post-title Placebo May Worsen First Lab Night Sleep in Patients With Insomnia – Neurology Advisor

Placebo May Worsen First Lab Night Sleep in Patients With Insomnia – Neurology Advisor

Placebo May Worsen First Lab Night Sleep in Patients With Insomnia – Neurology Advisor
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Administering a placebo to patients with insomnia disorder may worsen sleep disturbances on the first sleep lab night, with no significant differences in the duration and percentage of N1, N2, N3 and REM, according to study results published in Sleep Medicine.

The goal of the current study was to explore the effect of placebo administration on the first-night effect in patients with insomnia disorder.

The study cohort included 36 patients with insomnia disorder who were requested to avoid any changes in their lifestyle habits throughout the study. Of these, 16 were in the placebo (PL) group (mean age, 39.75 years; 62.50% women) and 20 were in the drug-free (DF) group (mean age, 39.90; 50.0% women). The patients reported a usual bedtime between 9 pm and 1 am and time in bed of >7 hours during the previous 3 months. All participants underwent 2 consecutive nights of polysomnography (PSG) in the study laboratory and recorded sleep diaries for 1 week at home before the sleep lab study.

The data suggested that placebo administration in patients with insomnia disorder may worsen sleep with increased sleep onset latency, wake after sleep onset (WASO), and time in bed, and decreased sleep efficiency on the first sleep lab night compared to the DF group. In the PL group, the self-reported total sleep time on the first night was reduced and WASO was increased compared with the second night. However, there were no differences between the groups in the duration and percentage of N1, N2, N3 and REM, nor with respect to the difference between the 2 consecutive nights of PSG data.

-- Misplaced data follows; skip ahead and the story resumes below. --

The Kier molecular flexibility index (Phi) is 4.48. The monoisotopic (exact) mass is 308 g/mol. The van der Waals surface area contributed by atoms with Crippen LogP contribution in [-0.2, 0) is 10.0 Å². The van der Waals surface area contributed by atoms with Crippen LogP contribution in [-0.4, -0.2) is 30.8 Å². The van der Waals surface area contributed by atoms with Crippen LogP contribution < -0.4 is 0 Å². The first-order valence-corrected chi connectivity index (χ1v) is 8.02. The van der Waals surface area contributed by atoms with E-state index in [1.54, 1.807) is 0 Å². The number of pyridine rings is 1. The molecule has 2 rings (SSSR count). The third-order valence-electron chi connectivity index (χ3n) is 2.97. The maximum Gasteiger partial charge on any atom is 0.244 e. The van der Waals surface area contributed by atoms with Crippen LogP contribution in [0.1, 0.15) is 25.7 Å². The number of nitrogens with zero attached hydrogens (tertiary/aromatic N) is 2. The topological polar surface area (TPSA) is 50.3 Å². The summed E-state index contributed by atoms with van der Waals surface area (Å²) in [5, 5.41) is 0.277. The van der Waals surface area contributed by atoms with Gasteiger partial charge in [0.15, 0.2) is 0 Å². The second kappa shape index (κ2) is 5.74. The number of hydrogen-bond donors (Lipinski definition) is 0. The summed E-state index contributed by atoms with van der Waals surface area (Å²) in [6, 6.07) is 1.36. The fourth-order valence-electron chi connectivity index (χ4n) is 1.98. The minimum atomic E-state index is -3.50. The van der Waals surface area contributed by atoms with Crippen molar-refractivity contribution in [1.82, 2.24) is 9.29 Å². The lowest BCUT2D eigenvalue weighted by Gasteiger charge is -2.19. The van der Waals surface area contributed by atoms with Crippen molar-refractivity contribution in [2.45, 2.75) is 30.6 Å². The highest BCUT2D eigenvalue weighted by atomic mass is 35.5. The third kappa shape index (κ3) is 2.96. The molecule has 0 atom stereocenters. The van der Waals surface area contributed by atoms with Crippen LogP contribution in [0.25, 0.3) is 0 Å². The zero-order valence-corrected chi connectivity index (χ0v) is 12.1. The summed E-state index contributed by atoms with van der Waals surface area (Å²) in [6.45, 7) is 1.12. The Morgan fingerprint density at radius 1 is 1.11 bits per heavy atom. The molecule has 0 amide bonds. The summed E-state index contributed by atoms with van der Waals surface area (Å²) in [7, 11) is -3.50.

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The study had several limitations, including the retrospective design, potential effect of increased anxiety on results, and the fact that the inclusion criterion did not clarify that participants should have had no previous PSG.

“[T]he results,” the researchers explained, “emphasize the importance of patients’ perception of and belief in insomnia and suggest that in some cases, short-term use of a placebo may result in nocebo responses.”

Reference

Hu S, Chen J, Li Y, et al. The influence of placebo administration on the first- night effect in patients with insomnia disorder]. Sleep Med. 2020;72:138-143.